Menu Close

Turnbull takes on Alan Jones to ‘call a spade a bloody shovel’

Communications Minister Malcolm Turnbull has come under fire from conservative commentators Andrew Bolt and Alan Jones. AAP/Gary Schafer

Communications Minister Malcolm Turnbull has clashed with 2GB presenter Alan Jones, accusing him of “promoting the impression that I’m after Tony Abbott’s job” and declaring the controversial broadcaster is doing Labor’s work.

In an interview in which Jones constantly attacked him, especially for dining with PUP leader Clive Palmer, Turnbull revealed he had privately told Palmer he should “man up and apologise” to Tony Abbott’s chief of staff, Peta Credlin, for his comment about her potentially benefiting from the Coalition’s controversial paid parental leave scheme.

When Jones - a strong spruiker for the Prime Minister - opened by asking Turnbull to say after him that he was totally supportive of the Abbott-Hockey strategy for budget repair, Turnbull said: “Alan, I am not going to take dictation from you”, before declaring he wholeheartedly supported every element of the budget.

Defending his dinner invitation to Palmer last week, Turnbull said: “We can’t get anything through the Senate after July 1 - unless we get Labor and the Greens to vote for it - without the support of Palmer’s group. So we need his support, we need to be engaged, you can’t get around that.”

In reply to Jones’ proposition that Abbott had indicated in the party room that meetings with Palmer were to be co-ordinated by Senate leader Eric Abetz and House leader Christopher Pyne, Turnbull said: “There is no restriction or limitation on me or anyone else meeting with crossbenchers.” Coordination was only needed when legislation was being negotiated.

When Jones suggested that Turnbull had not defended Credlin, he said he had written to her at the time. “I sent a message to Palmer, telling him he should man up and apologise. I then rang him and spoke to him and told him in no uncertain terms that he should apologise. And he sent a note [to Credlin], which obviously wasn’t an adequate apology.”

Turnbull said he had been asked to write an op-ed about Credlin and Palmer but when he asked her about it, Credlin had told him she’d rather he not do so.

“Others can jump up and down, make political capital for and against on this. My only foremost interest has been in ensuring (a) that Palmer apologised, and I was unsuccessful in that, and (b) in minimising the pain caused for someone for whom I have considerable respect.”

Jones, a former coach of the Wallabies, said that if one of his players on the eve of a test had been seen dining with a member of the All Blacks “the player would be sent home, Malcolm”.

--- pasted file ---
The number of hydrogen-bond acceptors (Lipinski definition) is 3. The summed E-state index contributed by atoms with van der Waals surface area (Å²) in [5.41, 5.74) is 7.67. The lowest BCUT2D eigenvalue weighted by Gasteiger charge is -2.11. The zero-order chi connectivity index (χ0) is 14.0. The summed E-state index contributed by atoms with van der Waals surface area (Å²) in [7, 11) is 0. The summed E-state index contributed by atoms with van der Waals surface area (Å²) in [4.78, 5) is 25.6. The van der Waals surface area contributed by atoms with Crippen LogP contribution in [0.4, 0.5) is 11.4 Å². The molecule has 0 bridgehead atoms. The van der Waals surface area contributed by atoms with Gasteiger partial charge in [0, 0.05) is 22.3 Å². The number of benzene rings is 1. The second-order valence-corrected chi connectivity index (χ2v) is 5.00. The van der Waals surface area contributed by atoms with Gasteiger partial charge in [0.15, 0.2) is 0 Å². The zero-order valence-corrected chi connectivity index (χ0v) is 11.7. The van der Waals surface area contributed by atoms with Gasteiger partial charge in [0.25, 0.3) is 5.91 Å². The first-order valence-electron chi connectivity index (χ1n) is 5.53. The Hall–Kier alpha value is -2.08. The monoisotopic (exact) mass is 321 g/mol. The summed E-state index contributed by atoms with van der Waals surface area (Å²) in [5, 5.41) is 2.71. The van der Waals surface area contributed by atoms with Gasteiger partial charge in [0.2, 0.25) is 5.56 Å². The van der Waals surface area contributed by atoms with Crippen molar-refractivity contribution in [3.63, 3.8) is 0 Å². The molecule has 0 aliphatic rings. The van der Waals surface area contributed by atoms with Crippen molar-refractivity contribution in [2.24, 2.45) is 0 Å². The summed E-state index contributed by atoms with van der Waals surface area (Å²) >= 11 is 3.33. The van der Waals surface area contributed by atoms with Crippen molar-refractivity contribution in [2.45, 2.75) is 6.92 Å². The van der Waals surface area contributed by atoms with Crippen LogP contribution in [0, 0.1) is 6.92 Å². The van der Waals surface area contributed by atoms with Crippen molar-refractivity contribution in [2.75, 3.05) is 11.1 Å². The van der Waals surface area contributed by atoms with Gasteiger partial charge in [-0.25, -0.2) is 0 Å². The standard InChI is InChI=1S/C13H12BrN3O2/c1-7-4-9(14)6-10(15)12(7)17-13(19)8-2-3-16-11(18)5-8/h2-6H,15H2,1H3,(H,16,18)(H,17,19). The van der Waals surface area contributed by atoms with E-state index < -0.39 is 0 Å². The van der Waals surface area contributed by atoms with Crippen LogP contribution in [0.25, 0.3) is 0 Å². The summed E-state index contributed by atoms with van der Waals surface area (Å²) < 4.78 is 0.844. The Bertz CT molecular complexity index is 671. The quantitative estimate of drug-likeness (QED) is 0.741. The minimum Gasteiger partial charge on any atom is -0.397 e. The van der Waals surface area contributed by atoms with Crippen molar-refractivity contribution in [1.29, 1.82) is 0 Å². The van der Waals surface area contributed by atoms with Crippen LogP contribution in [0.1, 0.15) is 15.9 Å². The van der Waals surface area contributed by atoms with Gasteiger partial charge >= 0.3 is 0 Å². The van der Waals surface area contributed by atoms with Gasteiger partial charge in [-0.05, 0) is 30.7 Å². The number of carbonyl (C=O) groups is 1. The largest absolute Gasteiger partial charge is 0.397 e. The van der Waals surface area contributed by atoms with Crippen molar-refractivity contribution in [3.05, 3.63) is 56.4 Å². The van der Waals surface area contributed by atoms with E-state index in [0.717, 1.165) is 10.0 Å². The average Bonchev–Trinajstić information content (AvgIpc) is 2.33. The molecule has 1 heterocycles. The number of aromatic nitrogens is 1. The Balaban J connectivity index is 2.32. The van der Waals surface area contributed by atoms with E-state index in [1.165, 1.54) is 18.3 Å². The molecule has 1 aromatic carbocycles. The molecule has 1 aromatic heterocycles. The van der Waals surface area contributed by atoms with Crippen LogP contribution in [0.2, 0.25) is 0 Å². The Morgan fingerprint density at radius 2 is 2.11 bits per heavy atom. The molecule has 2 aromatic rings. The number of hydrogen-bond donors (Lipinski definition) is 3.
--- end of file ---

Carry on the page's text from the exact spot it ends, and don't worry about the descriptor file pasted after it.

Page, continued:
“We are not playing football,” Turnbull replied.

Turnbull said he and Abbott were a team. “We have a very united team here. And the thing that has distressed me this week is that people, yourself, Andrew Bolt in particular, have set out to suggest that there is dissension in the government, that there are challenges to Tony’s leadership,” he said.

“This is the most united, cohesive government we’ve had in this country for a long time and I think it is just very sad that you and Bolt are doing the work of the Labor Party in undermining the Abbott government.”

Jones denied he was saying Turnbull was after Abbott’s job because “you’ve got not a hope in hell of getting Tony Abbott’s job”.

Turnbull earlier this week lashed out at Bolt, saying the conservative columnist’s stringing together of the Palmer dinner and the communications minister’s attendance at the launch of a friends of the ABC group was “quite unhinged”.

After the Jones interview Turnbull defended taking on his critics. He told reporters that when people made outrageous, false and trouble-making allegations, “you can ignore it, in which case silence is deemed as some kind of agreement or consent.

"You can give a mealy-mouthed response, which is not much better, or you can actually state your case, call a spade a bloody shovel and call this out for what it is, which is what I have done.

"You may think I have been more forthright than I ought to have been but the bottom line is I am not going to take a backward step in my job of defending this government, this government’s unity, this government’s budget.”

Want to write?

Write an article and join a growing community of more than 133,500 academics and researchers from 4,151 institutions.

Register now